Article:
Sarcoplasmic reticulum: Structure, Types and functions

Muscle cell Endoplasmic Reticulum

Sarcoplasmic reticulum (SR) is a specialized endoplasmic reticulum (ER) of muscle cells of striated muscles. The Sarcoplasmic reticulum is located in the immediate vicinity of the myofibrils. The SR is not well developed in the cardiac muscles as compared to skeletal muscles. 

The sarcoplasmic reticulum (SR) constitutes the principal intracellular calcium kept in striated muscle and performs a crucial function within the law of excitation-contraction-coupling (ECC) and of intracellular calcium concentrations all through contraction and relaxation.

Structure of Sarcoplasmic reticulum (SR)

The structure resembles a smooth Endoplasmic Reticulum. SR lacks ribosomes unlike the endoplasmic reticulum which functions as the synthesis of protein for the cell. Its structures are subdivided into:

  • terminal cisterns, which enclose myofibrils in a semicircle ,and 
  • longitudinal ducts, which connect adjacent terminal tanks. 

The terminal cisterns of the SR are adjoined by T- tubules – deep invaginations of the outer membrane. The number of T- tubules roughly corresponds to the number of sarcomeres. A T- tubule is formed by the inward invaginations of the sarcolemma of muscle cells and it is attached to sarcoplasmic reticulum.

Types of Sarcoplasmic Reticulum (SR)

There are forms of sarcoplasmic reticulum (SR) in fish cardiomyocytes:

jSR paperwork peripheral couplings with both the sarcolemmal or t-tubular network. In those peripheral couplings in which the jSR profile aligns with the sarcolemma or t-tubule, rows of proteins recognised as ‘feet’ are seen among the 2 membranes. These proteins are the Ca2+-launch ryanodine receptor channels. fSR isn’t carefully related to every other membrane system, and may be located all through the cardiomyocyte.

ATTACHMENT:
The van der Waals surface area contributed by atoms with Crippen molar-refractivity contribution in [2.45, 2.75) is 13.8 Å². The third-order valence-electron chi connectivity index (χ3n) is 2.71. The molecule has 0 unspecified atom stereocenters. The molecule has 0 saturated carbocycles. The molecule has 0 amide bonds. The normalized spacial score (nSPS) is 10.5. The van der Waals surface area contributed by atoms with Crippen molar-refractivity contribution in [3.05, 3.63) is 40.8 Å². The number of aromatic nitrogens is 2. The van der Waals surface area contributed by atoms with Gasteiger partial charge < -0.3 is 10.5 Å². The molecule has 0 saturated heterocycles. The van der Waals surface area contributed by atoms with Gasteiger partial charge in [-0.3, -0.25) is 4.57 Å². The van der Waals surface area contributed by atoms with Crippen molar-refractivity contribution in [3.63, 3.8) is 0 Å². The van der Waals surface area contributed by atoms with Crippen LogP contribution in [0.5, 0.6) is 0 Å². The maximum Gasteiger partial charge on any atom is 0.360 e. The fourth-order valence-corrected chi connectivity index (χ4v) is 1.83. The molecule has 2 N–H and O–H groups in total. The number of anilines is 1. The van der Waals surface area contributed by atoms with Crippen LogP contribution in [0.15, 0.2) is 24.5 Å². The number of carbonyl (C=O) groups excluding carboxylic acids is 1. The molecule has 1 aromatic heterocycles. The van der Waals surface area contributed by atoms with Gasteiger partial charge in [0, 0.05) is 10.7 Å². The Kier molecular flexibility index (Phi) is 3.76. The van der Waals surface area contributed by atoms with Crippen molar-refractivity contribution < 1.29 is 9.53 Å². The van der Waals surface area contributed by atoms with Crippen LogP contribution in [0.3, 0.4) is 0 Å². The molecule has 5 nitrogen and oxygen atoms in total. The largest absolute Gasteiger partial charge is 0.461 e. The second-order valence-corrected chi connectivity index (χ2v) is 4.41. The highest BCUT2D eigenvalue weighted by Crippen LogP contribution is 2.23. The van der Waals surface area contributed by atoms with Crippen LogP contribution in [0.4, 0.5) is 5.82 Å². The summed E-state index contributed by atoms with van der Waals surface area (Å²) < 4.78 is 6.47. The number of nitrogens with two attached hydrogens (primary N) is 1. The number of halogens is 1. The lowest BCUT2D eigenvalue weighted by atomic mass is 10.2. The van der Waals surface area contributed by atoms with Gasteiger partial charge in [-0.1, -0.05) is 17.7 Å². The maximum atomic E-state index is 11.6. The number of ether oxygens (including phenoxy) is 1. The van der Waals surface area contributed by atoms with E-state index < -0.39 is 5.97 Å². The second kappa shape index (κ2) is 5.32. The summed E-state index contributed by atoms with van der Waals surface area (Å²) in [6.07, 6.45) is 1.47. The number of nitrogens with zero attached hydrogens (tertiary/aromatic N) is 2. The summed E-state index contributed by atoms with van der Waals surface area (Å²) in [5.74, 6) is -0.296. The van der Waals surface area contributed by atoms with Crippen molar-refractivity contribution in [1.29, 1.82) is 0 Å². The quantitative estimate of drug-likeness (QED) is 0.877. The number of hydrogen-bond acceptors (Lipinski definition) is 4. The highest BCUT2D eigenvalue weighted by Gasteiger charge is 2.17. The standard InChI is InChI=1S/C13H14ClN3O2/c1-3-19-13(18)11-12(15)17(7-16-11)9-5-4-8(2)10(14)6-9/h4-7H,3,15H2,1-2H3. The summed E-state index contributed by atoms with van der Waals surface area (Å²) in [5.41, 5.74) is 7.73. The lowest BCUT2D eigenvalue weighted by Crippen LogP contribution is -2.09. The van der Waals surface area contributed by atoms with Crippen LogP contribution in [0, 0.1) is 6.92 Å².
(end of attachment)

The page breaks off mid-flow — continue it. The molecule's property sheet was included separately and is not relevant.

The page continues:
Function of Sarcoplasmic Reticulum (SR)

Sarcoplasmic reticulum (SR) serves as a depot of calcium ions. The concentration of ions of calcium in the SR may reach 10 -3 mol, in the time both in the cytosol of the order of 10 -7 mol of ( a state of rest ).

When the neurotransmitter acetylcholine is exposed to the muscle cell, the outer membrane of the muscle cell and the membrane of the T- tubules are depolarized. Calcium channels (ryanodine receptors ) are located at the points of contact of the T- tubules with the SR. When T- tubes are depolarized, they open, and calcium ions leave the sarcoplasmic reticulum into the cytoplasm of the muscle fiber. 

Previously, it was believed that there is a protein domain between the calcium channels and the T- tube membrane, which provides mechanical coupling of depolarization with the opening of the channel. However, now the point of view prevails, according to which, during depolarization, calcium channels on the T- tubule, the first portions of calcium ions enter the cell from the outside, bind to the cytoplasmic domain of the CP calcium channels and cause them to open. Over time, the order of milliseconds, the concentration of calcium in the cytoplasm sharply increases, which causes the simultaneous reduction of sarcomeres ( By binding to troponin, ions of calcium causes a change conformation tropomyosin, which causes the formation of actomyosin complexes and reducing muscle ).

After repolarization of the fiber membrane, calcium ions are pumped out of the cytoplasm into the sarcoplasmic reticulum, and within a time of about 30 ms, their concentration returns to the initial one. This process is provided by a protein – calcium pump ( Ca- ATPase, Ca 2 + – ATPase), which is contained in large quantities in the CP membrane.

Ca – ATPase is activated when two calcium ions bind from the cytoplasmic side, so that its activation occurs when the concentration of calcium ions in the cytoplasm increases.

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